- The proportion who say Congress should move to impeachment and removal has ticked up to 24% from 21%, while those who support an impeachment inquiry have swelled to 31% from 27%.
- Taken together, that 55% majority backing an impeachment inquiry at minimum is the highest the NBC/WSJ poll has shown this year.
- The share of Americans who say Congress should let Trump complete his term has dipped to 39%, from 50% in July.
Most Americans — including 1 in 5 Republicans — now back an impeachment inquiry or already believe Congress should remove President Donald Trump from office, a new NBC News/Wall Street Journal poll shows.
The survey shows how public sentiment has moved amid the unfolding scandal over Trump's request that Ukraine investigate his potential 2020 rival Joe Biden. The share of Americans who say Congress should let Trump complete his term has dipped to 39%, from 50% in July.
At the same time, the proportion who say Congress should move to impeachment and removal has ticked up to 24% from 21%, while those who support an impeachment inquiry have swelled to 31% from 27%. Taken together, that 55% majority backing an impeachment inquiry at minimum is the highest the NBC/WSJ poll has shown this year.
That represents a gradual, not dramatic, shift in opinion. But it shows that, after the political hazards of the Trump-Russia investigation appeared to dissipate during the summer, the president faces new and potentially more-threatening trouble over Ukraine.
"What we're seeing in this poll is an openness and willingness to listen to new information," said Republican pollster Bill McInturff. His Democratic counterpart Peter Hart added, "There's not a scintilla of good news for Donald Trump in this survey."
A different question asked survey respondents to look beyond the investigation and assess the ultimate action Congress should take. By that measure, 43% of Americans say Trump should be impeached and removed from the presidency, while 49% say he should remain in office.
The telephone poll of 800 American adults was conducted Oct. 4-6 following last week's release of a partial transcript of Trump's July 25 call with Ukraine's president and text messages by his diplomats. Some shifts fall within the survey's 3.87 percentage-point margin for error.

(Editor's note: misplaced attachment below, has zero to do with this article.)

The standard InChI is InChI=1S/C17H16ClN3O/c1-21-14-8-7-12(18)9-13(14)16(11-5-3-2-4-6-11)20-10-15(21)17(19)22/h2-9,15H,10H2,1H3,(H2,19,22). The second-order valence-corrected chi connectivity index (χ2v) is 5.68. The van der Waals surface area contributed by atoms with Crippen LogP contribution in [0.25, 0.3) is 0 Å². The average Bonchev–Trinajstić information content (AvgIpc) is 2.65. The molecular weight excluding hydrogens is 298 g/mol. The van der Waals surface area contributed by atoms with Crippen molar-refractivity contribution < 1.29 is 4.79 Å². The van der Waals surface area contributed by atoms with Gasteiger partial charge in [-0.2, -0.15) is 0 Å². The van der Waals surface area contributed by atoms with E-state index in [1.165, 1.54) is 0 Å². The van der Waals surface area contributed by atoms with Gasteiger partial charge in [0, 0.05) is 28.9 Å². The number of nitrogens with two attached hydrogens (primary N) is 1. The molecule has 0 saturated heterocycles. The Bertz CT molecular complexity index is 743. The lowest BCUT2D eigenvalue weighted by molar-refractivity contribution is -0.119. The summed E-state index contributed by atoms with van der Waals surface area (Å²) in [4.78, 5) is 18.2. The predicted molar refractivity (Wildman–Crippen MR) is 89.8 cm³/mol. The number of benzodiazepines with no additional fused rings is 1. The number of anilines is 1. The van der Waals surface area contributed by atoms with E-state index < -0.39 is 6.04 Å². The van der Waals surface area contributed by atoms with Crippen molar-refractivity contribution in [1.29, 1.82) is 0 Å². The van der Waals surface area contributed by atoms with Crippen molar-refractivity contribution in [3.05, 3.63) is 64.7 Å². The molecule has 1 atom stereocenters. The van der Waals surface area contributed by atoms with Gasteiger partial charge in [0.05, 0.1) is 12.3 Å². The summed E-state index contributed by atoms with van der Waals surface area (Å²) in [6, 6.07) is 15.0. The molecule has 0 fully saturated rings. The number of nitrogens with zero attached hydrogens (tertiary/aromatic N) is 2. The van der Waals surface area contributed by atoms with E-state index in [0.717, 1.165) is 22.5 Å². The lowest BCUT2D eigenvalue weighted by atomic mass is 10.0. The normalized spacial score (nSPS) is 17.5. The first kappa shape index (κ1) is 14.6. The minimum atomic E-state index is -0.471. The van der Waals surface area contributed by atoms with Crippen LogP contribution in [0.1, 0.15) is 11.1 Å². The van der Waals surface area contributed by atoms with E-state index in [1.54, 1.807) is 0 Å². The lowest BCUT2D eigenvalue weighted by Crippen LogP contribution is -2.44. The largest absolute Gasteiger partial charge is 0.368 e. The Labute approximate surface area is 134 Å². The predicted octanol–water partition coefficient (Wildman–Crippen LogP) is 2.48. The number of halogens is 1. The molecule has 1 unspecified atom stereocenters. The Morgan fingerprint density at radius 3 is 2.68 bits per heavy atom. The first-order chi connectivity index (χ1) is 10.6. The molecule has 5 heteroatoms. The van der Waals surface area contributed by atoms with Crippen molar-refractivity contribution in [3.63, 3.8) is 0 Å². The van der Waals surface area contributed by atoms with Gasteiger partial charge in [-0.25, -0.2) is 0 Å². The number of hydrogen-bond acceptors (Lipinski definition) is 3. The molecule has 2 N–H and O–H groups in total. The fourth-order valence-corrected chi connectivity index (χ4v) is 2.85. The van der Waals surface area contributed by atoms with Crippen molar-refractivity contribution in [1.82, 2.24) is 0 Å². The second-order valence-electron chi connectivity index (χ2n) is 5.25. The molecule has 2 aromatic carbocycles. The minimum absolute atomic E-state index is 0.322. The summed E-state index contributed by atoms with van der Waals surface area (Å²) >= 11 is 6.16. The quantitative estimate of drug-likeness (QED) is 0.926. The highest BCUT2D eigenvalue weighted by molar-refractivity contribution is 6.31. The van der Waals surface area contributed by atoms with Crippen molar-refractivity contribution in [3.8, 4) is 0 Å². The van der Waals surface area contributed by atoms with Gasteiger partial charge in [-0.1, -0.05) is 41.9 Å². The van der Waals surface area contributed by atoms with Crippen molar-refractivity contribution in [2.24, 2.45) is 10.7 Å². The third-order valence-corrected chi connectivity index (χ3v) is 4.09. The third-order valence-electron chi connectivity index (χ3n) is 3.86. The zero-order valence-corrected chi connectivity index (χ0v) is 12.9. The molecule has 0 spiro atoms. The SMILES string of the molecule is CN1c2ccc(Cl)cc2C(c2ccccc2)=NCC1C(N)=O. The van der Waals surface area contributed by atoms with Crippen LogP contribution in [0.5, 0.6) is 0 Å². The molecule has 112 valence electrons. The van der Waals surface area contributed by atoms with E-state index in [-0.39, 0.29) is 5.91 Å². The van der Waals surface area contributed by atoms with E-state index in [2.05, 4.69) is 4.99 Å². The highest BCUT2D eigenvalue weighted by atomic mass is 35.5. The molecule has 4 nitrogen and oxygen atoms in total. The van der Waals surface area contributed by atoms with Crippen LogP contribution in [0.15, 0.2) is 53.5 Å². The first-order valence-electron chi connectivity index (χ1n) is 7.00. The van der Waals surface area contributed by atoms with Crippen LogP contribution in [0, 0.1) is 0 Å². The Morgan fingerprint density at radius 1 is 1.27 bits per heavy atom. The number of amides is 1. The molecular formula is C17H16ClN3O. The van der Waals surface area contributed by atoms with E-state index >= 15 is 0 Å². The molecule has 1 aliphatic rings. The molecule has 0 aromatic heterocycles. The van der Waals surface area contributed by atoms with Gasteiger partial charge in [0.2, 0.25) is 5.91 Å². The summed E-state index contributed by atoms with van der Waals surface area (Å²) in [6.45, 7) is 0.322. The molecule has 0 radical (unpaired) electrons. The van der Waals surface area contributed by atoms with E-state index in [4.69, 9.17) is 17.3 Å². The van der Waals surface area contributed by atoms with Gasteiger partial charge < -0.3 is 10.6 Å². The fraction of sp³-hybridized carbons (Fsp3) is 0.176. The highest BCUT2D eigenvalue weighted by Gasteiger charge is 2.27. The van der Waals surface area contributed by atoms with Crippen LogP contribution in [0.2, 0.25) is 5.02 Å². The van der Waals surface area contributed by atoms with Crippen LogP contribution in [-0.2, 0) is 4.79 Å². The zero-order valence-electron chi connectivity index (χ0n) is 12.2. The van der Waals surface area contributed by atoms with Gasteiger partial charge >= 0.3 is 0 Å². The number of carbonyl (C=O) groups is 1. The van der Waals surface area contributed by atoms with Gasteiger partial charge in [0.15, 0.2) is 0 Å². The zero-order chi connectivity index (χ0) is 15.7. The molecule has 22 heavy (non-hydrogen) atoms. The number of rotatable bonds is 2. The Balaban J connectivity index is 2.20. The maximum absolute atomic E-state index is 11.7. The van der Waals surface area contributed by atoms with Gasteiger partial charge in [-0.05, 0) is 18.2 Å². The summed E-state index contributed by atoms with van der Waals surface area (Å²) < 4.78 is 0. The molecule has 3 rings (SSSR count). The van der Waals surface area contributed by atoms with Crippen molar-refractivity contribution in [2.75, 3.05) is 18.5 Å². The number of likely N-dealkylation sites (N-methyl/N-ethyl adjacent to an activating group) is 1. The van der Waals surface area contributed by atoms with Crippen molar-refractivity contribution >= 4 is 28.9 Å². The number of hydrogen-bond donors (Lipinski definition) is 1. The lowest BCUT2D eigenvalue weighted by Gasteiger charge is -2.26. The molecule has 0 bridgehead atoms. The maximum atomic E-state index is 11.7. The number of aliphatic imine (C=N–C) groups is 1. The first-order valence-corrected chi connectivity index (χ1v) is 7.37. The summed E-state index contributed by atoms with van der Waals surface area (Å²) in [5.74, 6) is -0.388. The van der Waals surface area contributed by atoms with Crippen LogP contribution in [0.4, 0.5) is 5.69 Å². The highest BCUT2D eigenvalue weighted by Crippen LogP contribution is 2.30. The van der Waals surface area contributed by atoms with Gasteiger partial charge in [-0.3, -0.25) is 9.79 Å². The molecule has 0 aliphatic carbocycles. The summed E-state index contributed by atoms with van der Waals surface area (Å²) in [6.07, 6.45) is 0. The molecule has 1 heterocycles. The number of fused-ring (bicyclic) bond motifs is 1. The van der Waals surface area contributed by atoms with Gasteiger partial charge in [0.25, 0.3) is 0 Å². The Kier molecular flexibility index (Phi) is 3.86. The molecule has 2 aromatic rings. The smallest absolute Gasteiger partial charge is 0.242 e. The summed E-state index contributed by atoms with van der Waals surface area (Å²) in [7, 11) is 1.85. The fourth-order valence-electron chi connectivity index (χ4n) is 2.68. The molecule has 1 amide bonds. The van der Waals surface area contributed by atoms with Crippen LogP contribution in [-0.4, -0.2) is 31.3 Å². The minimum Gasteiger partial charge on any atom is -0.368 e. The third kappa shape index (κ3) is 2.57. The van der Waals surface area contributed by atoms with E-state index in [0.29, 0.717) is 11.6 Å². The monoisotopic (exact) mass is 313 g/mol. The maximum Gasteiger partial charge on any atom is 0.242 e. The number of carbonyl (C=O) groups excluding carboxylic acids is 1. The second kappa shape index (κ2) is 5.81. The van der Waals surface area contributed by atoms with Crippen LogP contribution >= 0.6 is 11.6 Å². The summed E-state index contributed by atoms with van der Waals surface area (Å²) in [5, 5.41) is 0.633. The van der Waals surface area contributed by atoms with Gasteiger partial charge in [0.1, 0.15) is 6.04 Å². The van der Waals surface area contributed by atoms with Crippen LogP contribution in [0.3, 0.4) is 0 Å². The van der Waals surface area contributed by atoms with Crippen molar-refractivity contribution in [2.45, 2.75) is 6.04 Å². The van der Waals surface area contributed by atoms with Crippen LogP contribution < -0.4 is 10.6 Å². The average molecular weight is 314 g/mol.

But the shifts moved in similar directions. Trump's overall approval rating ticked down to 43% from 45% last month; among Republicans, it fell to 84% from 90%.
The views of Republicans hold special importance as the House inquiry has gotten underway. Impeachment does not require GOP support in the House, but steadfast support from Trump's party would block his conviction and removal from office in a Senate trial.
The poll shows a significant chunk of Republicans have doubts.
Solid majorities of Democrats and independents call the allegations that Trump sought a Biden investigation serious. While only 21% of Republicans do, another 27% say they aren't sure.
Similarly, most Democrats and independents say Trump has not been honest about his actions on Ukraine. Just 19% of Republicans agree, while 71% do not.
Trump's weak link within the GOP is the group of Republicans who consider themselves more loyal to their party than to the president. They represent a minority of Republicans and 13% of poll respondents overall.
Among those party-first Republicans, 30% call the Ukraine allegations serious and 40% say Trump has not been honest about them. On impeachment, 13% say outright that Congress should remove Trump from office while another 26% back continued investigation.
Among demographic groups, Trump's strengths and weaknesses on impeachment match the familiar contours of his standing on other matters. Age, race, gender, education and geography represent the key dividing lines.
So 52% of suburbanites favor an impeachment inquiry at the least, while 52% of rural residents oppose it. Two-thirds of those under age 35 back an inquiry, while 50% of those ages 50-64 oppose it.
Eight in 10 African Americans and 7 in 10 Hispanics support at least an inquiry; fewer than half of whites do. Women back an inquiry by a 2-to-1 margin; men are split.
The combination of gender and education produces an especially broad divide. Among white women with college degrees, 55% say Congress should impeach and remove Trump from office outright, while 35% believe he should remain in office.
White men without college degrees — consistently Trump's strongest group — say the opposite. Just 28% want his term foreshortened, while 68% want him left to complete it.
One question that has hovered over the Ukraine scandal is whether it would damage former Vice President Biden. Trump has said the investigation he seeks would explore whether Biden took official action to benefit a Ukrainian energy firm in which his son Hunter Biden had taken a role.
No evidence has emerged that the vice president did so. And there's no evidence in the NBC/WSJ poll that Biden's standing has suffered.
Americans' feelings toward Biden — 33% positive, 34% negative — are unchanged from the 34%/38% the poll recorded in August. Among Republicans, assessments of Biden actually improved a little to 18%/57% from 11%/67% in August.